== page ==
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Friday, December 3, 2021

Learn About the Most Common Types of Anemia

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When anemia is mentioned, most people immediately think iron deficiency. But did you know that there are over 400 different types of anemia, according to experts? However, some are more common than the rest, and they are the ones that we’ll get to know in this article.

No matter the type of anemia, one thing is for certain: there’s an insufficiency red blood cells in the blood. Why are red blood cells so important? Well, they contain a type of protein called hemoglobin. Hemoglobin is the one that gives red blood cells their red coloration, and at the same time permits them to carry oxygen molecules.

If the number of red blood cells in the blood is inadequate, it can be a real problem! That’s because the various cells and tissues of your body will fail to get much-needed oxygen. This is why fatigue is a very common indicator of anemia — it signifies that your muscles are not being supplied with enough oxygen.

Now that you are more familiar with what anemia is and why it needs to be corrected, let’s now take a quick look at the some of the most common forms of this blood disorder:

 

Iron-Deficiency Anemia

This is the type of anemia that many people are familiar with. Just like what the name says, it is because of the lack of iron, which is a mineral necessary for the production of those oxygen-carrying red blood cells. A lot of people are at risk of iron-deficiency anemia, including especially those who are not including enough iron-rich foods in their diets. Pregnant women and females with heavy bleeding during their period may also suffer from it.

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Pernicious Anemia

It’s not just iron that you need for the proper synthesis of red blood cells, but also vitamin B12. It’s for this reason why a diet that’s lacking in the said vitamin may also cause anemia, in particular the so-called pernicious anemia. Sometimes pernicious anemia may also be due to intestinal problems that inhibit the absorption of vitamin B12.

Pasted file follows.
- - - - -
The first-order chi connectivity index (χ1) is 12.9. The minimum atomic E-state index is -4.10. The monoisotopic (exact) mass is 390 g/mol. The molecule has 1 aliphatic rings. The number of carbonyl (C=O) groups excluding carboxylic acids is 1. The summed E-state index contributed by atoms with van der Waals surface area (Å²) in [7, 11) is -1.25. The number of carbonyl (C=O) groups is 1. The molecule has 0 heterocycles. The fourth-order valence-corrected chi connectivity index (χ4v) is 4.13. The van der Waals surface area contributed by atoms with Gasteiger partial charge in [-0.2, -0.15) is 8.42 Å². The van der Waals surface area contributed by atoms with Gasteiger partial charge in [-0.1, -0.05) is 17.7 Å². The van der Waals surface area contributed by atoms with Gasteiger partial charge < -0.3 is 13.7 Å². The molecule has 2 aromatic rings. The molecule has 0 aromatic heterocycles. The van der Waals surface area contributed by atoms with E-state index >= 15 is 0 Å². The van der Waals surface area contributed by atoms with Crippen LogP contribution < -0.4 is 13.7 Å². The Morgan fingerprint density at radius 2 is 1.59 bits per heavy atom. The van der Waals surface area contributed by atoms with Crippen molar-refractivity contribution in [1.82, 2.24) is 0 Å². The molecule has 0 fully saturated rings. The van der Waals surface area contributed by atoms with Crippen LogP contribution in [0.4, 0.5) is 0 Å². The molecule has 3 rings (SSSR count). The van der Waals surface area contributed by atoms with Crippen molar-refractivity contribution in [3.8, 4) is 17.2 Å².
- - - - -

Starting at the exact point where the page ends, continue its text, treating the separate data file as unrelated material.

Megaloblastic Anemia

There are instances wherein deficiency in vitamin B12 as well as another nutrient called folic acid can cause anemia, in particular the so-called megaloblastic anemia. This is characterized by the production of large red blood cells by the bone marrow. Despite of being larger than normal, red blood cells produced when there’s insufficiency in vitamin B12 and folic acid are structurally abnormal, keeping them from properly carrying oxygen molecules.

 

Sickle Cell Anemia

This particular type of anemia is hereditary, which means that it tends to runs in families. Sickle cell anemia is characterized by the presence of crescent-shaped red blood cells, hence the blood disorder’s name. The deformed red blood cells are destroyed by the body, and the bone marrow simply cannot catch up with the demand for newer red blood cells.

 

Hemolytic Anemia

It’s similar to sickle cell anemia in a way that red blood cells are destroyed by the body and cannot be replaced promptly by the bone marrow. Red blood cells usually stay in the body for 120 days, but hemolytic anemia causes their early destruction. Experts say that there are many different reasons why the body eradicates normal red blood cells, and they include infections, exposure to certain toxins, autoimmune problems and genetic defects.

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Aplastic Anemia

Just like what’s mentioned earlier, red blood cells are synthesized by the bone marrow. However, the bone marrow also produces other components of the blood such as white blood cells and platelets. In aplastic anemia, the bone marrow fails to produce enough red blood cells as well as other blood components. A rare type of anemia, experts say that aplastic anemia can stem from infectious diseases, autoimmune disorders, toxin exposure, and cancer treatment.

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